Interest rates held, with pressure to cut



Another Bank of England interest rate decision, another month of rates kept on hold.

The Bank’s Monetary Policy Committee voted to keep interest rates on hold at 0.75%, continuing a now well-established pattern.
But the makeup of the voting suggests the likelihood of a rate cut has increased.

While seven members of the MPC voted to keep rates on hold, two members broke ranks and voted this month for a 0.25% rate cut.
Despite this suggestion that rates could come down in the future, the committee voted unanimously to maintain their programme of quantitative easing.

Its stock of sterling non-financial investment-grade corporate bonds will be maintained at £10bn, with the stock of UK government bond purchases, also financed by the issuance of central bank reserves, on hold at £435 billion.

Looking ahead to make predictions about future economic activity and price inflation, the Bank based these forecasts on an orderly transition to a deep free trade agreement between the UK and EU.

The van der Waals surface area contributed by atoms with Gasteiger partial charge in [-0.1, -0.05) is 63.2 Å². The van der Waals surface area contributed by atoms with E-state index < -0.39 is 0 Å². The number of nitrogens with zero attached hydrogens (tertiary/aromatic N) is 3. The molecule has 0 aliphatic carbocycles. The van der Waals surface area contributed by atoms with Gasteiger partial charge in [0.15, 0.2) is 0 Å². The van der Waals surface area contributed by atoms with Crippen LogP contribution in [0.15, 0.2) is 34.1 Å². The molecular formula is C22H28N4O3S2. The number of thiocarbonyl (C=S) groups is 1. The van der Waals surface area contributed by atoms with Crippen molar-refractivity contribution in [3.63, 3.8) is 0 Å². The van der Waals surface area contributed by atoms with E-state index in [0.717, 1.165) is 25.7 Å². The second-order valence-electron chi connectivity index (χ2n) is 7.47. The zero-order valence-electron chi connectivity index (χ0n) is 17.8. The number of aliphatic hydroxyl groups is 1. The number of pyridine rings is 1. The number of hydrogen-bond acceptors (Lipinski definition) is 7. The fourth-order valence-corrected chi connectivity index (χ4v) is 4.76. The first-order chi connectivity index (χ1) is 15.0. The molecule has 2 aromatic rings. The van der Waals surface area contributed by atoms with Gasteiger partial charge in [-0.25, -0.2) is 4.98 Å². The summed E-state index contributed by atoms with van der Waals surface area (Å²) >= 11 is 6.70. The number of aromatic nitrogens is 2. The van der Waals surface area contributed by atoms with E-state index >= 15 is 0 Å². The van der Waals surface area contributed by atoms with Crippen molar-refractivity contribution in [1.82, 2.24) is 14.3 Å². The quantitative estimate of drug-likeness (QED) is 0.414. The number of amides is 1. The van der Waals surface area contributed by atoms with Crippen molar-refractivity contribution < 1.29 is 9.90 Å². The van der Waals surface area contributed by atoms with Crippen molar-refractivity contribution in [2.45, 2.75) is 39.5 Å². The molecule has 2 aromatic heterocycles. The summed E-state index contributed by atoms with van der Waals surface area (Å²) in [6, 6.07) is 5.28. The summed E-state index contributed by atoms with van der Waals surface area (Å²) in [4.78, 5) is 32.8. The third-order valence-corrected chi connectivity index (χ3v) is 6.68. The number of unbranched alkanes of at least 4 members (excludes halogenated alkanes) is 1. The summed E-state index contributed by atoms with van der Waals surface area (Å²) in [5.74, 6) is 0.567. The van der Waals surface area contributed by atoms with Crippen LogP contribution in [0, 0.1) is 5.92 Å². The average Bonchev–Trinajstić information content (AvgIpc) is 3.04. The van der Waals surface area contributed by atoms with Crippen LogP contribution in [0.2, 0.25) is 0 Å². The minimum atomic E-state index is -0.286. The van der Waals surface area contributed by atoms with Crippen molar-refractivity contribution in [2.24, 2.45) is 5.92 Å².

They explained in their latest report that economic activity in the UK has slowed down materially this year.

This economic slowdown reflects weaker global growth, driven to some extent by trade protectionism, and the domestic impact of Brexit-related uncertainty.

Despite this continued uncertainty around Brexit, the Bank thinks that the likelihood of a no-deal Brexit has fallen.

They also noted that the sterling exchange rate has improved since their last meeting, probably due to this falling risk of a no-deal Brexit.

As a result, the MPC believes that economic activity in the UK is likely to improve next year, with inflationary pressures forecasts to reduce in the near term.

With a little over a month until voters head to the polls in a new general election, both of the main political parties are making spending pledges which would likely boost the UK economy.

If Brexit is resolved and government spending does push up GDP next year, then the Bank might need to hike interest rates to keep a lid on price inflation.

But global economic headwinds will restrain any domestic growth and, in a severe enough case, could prompt the Bank to cut interest rates to stimulate growth and inflation.